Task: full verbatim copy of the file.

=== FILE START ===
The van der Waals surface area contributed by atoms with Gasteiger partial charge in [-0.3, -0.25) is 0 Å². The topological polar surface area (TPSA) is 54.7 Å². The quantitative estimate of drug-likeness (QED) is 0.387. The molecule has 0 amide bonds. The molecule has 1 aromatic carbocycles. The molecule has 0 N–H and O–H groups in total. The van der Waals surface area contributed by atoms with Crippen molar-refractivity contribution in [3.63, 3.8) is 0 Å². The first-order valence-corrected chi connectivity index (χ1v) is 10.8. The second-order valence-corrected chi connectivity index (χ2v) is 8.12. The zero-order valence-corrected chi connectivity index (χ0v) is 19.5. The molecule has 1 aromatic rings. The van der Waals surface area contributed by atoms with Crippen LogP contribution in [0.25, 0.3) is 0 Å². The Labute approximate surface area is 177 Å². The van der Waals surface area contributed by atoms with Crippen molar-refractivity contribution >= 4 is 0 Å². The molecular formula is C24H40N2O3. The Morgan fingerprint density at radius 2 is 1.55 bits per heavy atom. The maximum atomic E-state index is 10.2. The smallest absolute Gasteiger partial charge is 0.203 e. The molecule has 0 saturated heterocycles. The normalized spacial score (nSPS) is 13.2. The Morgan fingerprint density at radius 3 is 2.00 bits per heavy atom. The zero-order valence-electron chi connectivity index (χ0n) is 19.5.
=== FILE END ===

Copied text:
The van der Waals surface area contributed by atoms with Gasteiger partial charge in [-0.3, -0.25) is 0 Å². The topological polar surface area (TPSA) is 54.7 Å². The quantitative estimate of drug-likeness (QED) is 0.387. The molecule has 0 amide bonds. The molecule has 1 aromatic carbocycles. The molecule has 0 N–H and O–H groups in total. The van der Waals surface area contributed by atoms with Crippen molar-refractivity contribution in [3.63, 3.8) is 0 Å². The first-order valence-corrected chi connectivity index (χ1v) is 10.8. The second-order valence-corrected chi connectivity index (χ2v) is 8.12. The zero-order valence-corrected chi connectivity index (χ0v) is 19.5. The molecule has 1 aromatic rings. The van der Waals surface area contributed by atoms with Crippen LogP contribution in [0.25, 0.3) is 0 Å². The Labute approximate surface area is 177 Å². The van der Waals surface area contributed by atoms with Crippen molar-refractivity contribution >= 4 is 0 Å². The molecular formula is C24H40N2O3. The Morgan fingerprint density at radius 2 is 1.55 bits per heavy atom. The maximum atomic E-state index is 10.2. The smallest absolute Gasteiger partial charge is 0.203 e. The molecule has 0 saturated heterocycles. The normalized spacial score (nSPS) is 13.2. The Morgan fingerprint density at radius 3 is 2.00 bits per heavy atom. The zero-order valence-electron chi connectivity index (χ0n) is 19.5.